The accomplishments of peaceful suffragists are often overshadowed by the legacy of the militant suffragettes, but those in Mrs Fawcett’s law abiding camp played an equally important role in the struggle for the vote.
Details of suffragist’s personal lives and leisure, like those of their suffragette sisters, are often difficult to find. Everyday activities are omitted from the biographies women of this ilk in favour of narratives building toward the vote through actions directly related to emancipation, such as speeches, protests, and imprisonment. A prosopography of the ordinary life of a suffrage era women, however, would most certainly include cycling. Millicent Garrett Fawcett, leader of the National Union of Women’s Suffrage Societies (NUWSS), is no exception.
Millicant Garrett was born in Aldeburgh, Suffolk in 1847 to progressive parents. Her father, a former London pawnbroker, owned a corn and coal warehouse in Aldeburgh. The family supported higher education for women, and the successful warehouse business meant they could afford a good education for their children.
Millicent’s older sister Elizabeth enrolled in medical school in London and her other sister Louise moved to the city as well. Millicent was exposed to radical politics on her frequent visits to see her sisters in London. On one of these occasions in 1865, she heard a speech on women’s rights by John Stuart Mill. That encounter was to set the theme of her life’s work.
She joined the Women’s Suffrage Committee, established in 1867, and spoke at its first London meeting in 1868. Millicent’s political and sisterly connections led to an introduction to the politician Henry Fawcett, who she married in 1867. Their daughter Philippa, also a committed suffrage campaigner and an avid cyclist, was born a year later.
Millicent’s early married life was divided between supporting her husband’s political career and campaigning for women’s causes, such as opposing the Matrimonial Causes Act, organising women’s lectures at Cambridge that led to the founding of Newnham College, and exposing the exploitation of vulnerable women. When Henry died in 1884, she turned her attention fully towards women’s causes.
In 1897, Millicent helped found the NUWSS, an organisation she was named president of in 1907. Though she was associated with a number of suffrage organisations, leading the NUWSS was her most high profile role. The photograph left shows her on the hustings at a 1913 Hyde Park NUWSS meeting. Fawcett remained committed to securing the vote for women through constitutional means, even when the WSPU deemed peaceful action ineffective and turned to militancy.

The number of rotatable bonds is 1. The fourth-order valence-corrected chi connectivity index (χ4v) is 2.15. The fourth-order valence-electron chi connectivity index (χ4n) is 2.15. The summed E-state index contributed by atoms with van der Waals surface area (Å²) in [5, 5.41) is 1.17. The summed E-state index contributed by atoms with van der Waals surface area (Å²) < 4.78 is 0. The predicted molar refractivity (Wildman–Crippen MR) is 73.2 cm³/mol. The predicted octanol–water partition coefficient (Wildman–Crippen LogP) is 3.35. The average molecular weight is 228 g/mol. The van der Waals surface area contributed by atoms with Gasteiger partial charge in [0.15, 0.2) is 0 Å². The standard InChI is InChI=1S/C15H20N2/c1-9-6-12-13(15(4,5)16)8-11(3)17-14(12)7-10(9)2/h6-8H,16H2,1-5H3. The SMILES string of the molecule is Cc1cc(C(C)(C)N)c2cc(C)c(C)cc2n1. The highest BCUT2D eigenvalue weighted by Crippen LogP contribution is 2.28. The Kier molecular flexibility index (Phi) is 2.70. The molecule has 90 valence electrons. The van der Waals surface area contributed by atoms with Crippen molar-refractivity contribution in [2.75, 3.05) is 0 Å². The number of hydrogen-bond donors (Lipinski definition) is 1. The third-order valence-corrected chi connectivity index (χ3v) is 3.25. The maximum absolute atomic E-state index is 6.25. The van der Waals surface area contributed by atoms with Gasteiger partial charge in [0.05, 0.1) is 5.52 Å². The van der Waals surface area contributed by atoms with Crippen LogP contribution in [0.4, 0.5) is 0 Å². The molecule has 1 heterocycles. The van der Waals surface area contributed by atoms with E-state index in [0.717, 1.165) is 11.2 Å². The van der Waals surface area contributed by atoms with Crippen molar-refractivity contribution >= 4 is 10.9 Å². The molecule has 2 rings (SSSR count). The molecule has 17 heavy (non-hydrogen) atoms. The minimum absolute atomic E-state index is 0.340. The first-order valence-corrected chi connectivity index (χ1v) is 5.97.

In stolen moments between political campaign work, Fawcett found time for cycling. Fawcett was one of thousands of women who learned to ride during the 1890s cycling craze. In 1896, she wrote in a letter home to her mother reporting that she was learning to ride, but after three lessons was “still stupid at it.” She persisted, and eventually become a proficient cyclist.
A few years later, as the fad for cycling among middle and upper class women waned, Fawcett encouraged readers of Wheelwoman magazine to donate their unwanted bicycles to working girls clubs as a way of helping improve the lives of those “who labour in hot stuffy rooms day after day and would welcome the chance of borrowing a cycle.”
In 1901, Fawcett was appointed by the British Government as leader of a women’s delegation sent to South Africa to investigate the conditions faced by women and children in Second Boer War concentration camps. The investigation corroborated Emily Hobhouse’s earlier indictment of the atrocious conditions in these camps. For Fawcett, in addition to being a humanitarian cause, it doubled as a suffrage mission since she envisioned herself as a guardian of Uitlander civil rights.
During the trip, Fawcett was issued with several permits allowing her to ride, drive, and bicycle in the regions she visited, such as the one shown here from Johannesburg. South Africa had a robust women’s cycling culture by the time Fawcett arrived. British magazine Lady Cyclist even had a regular columnist based in Johannesburg. Fawcett would not have been out place cycling in urban parts of South Africa, but the more remote regions where she visited concentration camps likely had not yet acclimatized to the sight of a women on a bicycle. You can read more about Fawcett’s bicycle license here.
After the turn of the century, bicycles played a part in the women’s suffrage campaign. The campaign tactics adopted by Fawcett’s NUWSS included bicycle parades and tours, while the WSPU used bicycles as get away vehicles in daring arson attacks and other militant actions. Regular readers of this website will be familiar with the postcard below showing NUWSS pilgrims stopped midway along the 1913 pilgrimage route from Land End to London.
There’s an interesting postscript to Fawcett’s cycling story. When war broke out in 1914, Fawcett redirected her energy away from women’s suffrage and towards the war effort. As leader of the Active Service League, she ensured her new group’s agenda included Saturday afternoon bicycle parties and rides to local villages and hamlets. These rides were a holdover from the cycling campaign tactics Fawcett’s NUWSS utilised, as well as an important social side of the political life she endorsed for modern women.
Sources and further reading
Millicent Garrett Fawcett’s Bicycle Licence, The Women’s Library, LSE
Portrait of Millicent Garrett Fawcett, National Portrait Gallery, 1889
Jane Howath, “Millicent Garrett Fawcett,” Oxford Dictionary of National Biography, (2010-14)
David Rubinstein, A different world for women: the life of Millicent Garrett Fawcett, (1991)
Elizabeth Crawford, The Women’s Suffrage Movement: A Reference Guide 1866-1928, (2003)
Wheelwoman magazine, 1897